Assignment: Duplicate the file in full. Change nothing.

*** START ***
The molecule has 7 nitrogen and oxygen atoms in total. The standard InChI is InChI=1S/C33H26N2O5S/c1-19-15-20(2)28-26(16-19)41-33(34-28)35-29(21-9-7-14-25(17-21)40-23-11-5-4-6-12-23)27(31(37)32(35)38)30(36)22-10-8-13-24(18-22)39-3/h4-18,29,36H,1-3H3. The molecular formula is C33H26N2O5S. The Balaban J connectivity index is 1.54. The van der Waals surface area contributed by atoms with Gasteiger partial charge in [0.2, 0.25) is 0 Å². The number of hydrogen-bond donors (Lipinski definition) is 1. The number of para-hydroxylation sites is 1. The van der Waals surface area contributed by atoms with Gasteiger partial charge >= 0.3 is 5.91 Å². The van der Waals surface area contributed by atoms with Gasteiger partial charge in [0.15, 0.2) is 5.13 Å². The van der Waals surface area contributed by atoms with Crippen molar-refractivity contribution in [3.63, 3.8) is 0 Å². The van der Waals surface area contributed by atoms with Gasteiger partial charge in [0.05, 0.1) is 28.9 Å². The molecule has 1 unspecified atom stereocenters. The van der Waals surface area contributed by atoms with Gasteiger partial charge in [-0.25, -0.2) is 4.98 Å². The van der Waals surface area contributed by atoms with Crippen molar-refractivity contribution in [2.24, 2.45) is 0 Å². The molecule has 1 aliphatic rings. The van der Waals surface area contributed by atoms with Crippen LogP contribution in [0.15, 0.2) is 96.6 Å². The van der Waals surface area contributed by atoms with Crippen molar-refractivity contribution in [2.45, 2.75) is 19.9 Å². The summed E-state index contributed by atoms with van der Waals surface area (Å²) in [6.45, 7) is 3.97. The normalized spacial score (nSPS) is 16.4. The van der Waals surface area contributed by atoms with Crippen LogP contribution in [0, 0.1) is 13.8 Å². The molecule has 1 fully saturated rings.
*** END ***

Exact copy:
The molecule has 7 nitrogen and oxygen atoms in total. The standard InChI is InChI=1S/C33H26N2O5S/c1-19-15-20(2)28-26(16-19)41-33(34-28)35-29(21-9-7-14-25(17-21)40-23-11-5-4-6-12-23)27(31(37)32(35)38)30(36)22-10-8-13-24(18-22)39-3/h4-18,29,36H,1-3H3. The molecular formula is C33H26N2O5S. The Balaban J connectivity index is 1.54. The van der Waals surface area contributed by atoms with Gasteiger partial charge in [0.2, 0.25) is 0 Å². The number of hydrogen-bond donors (Lipinski definition) is 1. The number of para-hydroxylation sites is 1. The van der Waals surface area contributed by atoms with Gasteiger partial charge >= 0.3 is 5.91 Å². The van der Waals surface area contributed by atoms with Gasteiger partial charge in [0.15, 0.2) is 5.13 Å². The van der Waals surface area contributed by atoms with Crippen molar-refractivity contribution in [3.63, 3.8) is 0 Å². The van der Waals surface area contributed by atoms with Gasteiger partial charge in [0.05, 0.1) is 28.9 Å². The molecule has 1 unspecified atom stereocenters. The van der Waals surface area contributed by atoms with Gasteiger partial charge in [-0.25, -0.2) is 4.98 Å². The van der Waals surface area contributed by atoms with Crippen molar-refractivity contribution in [2.24, 2.45) is 0 Å². The molecule has 1 aliphatic rings. The van der Waals surface area contributed by atoms with Crippen LogP contribution in [0.15, 0.2) is 96.6 Å². The van der Waals surface area contributed by atoms with Crippen molar-refractivity contribution in [2.45, 2.75) is 19.9 Å². The summed E-state index contributed by atoms with van der Waals surface area (Å²) in [6.45, 7) is 3.97. The normalized spacial score (nSPS) is 16.4. The van der Waals surface area contributed by atoms with Crippen LogP contribution in [0, 0.1) is 13.8 Å². The molecule has 1 fully saturated rings.